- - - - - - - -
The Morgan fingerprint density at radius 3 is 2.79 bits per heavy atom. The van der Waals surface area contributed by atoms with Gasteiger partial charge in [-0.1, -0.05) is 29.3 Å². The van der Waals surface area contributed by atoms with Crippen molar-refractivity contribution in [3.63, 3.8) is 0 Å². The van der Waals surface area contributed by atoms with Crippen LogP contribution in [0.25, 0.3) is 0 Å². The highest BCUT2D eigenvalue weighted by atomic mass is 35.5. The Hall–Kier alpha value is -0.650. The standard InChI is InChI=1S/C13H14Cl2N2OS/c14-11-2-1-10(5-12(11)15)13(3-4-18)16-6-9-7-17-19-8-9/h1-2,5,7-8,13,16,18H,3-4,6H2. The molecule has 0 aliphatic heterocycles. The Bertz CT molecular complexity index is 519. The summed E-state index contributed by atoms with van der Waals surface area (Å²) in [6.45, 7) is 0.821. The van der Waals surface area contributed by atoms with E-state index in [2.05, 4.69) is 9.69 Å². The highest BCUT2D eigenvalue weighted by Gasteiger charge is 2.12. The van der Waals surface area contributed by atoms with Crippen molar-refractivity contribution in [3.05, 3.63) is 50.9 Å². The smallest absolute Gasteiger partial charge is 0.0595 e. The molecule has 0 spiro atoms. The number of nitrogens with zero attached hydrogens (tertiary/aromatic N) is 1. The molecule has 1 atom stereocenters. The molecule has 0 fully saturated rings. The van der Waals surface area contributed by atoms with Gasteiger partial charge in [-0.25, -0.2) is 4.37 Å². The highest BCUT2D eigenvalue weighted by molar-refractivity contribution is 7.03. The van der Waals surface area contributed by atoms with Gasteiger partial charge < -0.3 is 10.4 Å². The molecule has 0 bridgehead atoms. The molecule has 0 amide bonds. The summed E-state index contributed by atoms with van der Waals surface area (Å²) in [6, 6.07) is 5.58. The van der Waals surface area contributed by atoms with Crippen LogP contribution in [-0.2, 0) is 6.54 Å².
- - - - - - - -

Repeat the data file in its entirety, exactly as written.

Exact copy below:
The Morgan fingerprint density at radius 3 is 2.79 bits per heavy atom. The van der Waals surface area contributed by atoms with Gasteiger partial charge in [-0.1, -0.05) is 29.3 Å². The van der Waals surface area contributed by atoms with Crippen molar-refractivity contribution in [3.63, 3.8) is 0 Å². The van der Waals surface area contributed by atoms with Crippen LogP contribution in [0.25, 0.3) is 0 Å². The highest BCUT2D eigenvalue weighted by atomic mass is 35.5. The Hall–Kier alpha value is -0.650. The standard InChI is InChI=1S/C13H14Cl2N2OS/c14-11-2-1-10(5-12(11)15)13(3-4-18)16-6-9-7-17-19-8-9/h1-2,5,7-8,13,16,18H,3-4,6H2. The molecule has 0 aliphatic heterocycles. The Bertz CT molecular complexity index is 519. The summed E-state index contributed by atoms with van der Waals surface area (Å²) in [6.45, 7) is 0.821. The van der Waals surface area contributed by atoms with E-state index in [2.05, 4.69) is 9.69 Å². The highest BCUT2D eigenvalue weighted by Gasteiger charge is 2.12. The van der Waals surface area contributed by atoms with Crippen molar-refractivity contribution in [3.05, 3.63) is 50.9 Å². The smallest absolute Gasteiger partial charge is 0.0595 e. The molecule has 0 spiro atoms. The number of nitrogens with zero attached hydrogens (tertiary/aromatic N) is 1. The molecule has 1 atom stereocenters. The molecule has 0 fully saturated rings. The van der Waals surface area contributed by atoms with Gasteiger partial charge in [-0.25, -0.2) is 4.37 Å². The highest BCUT2D eigenvalue weighted by molar-refractivity contribution is 7.03. The van der Waals surface area contributed by atoms with Gasteiger partial charge < -0.3 is 10.4 Å². The molecule has 0 bridgehead atoms. The molecule has 0 amide bonds. The summed E-state index contributed by atoms with van der Waals surface area (Å²) in [6, 6.07) is 5.58. The van der Waals surface area contributed by atoms with Crippen LogP contribution in [-0.2, 0) is 6.54 Å².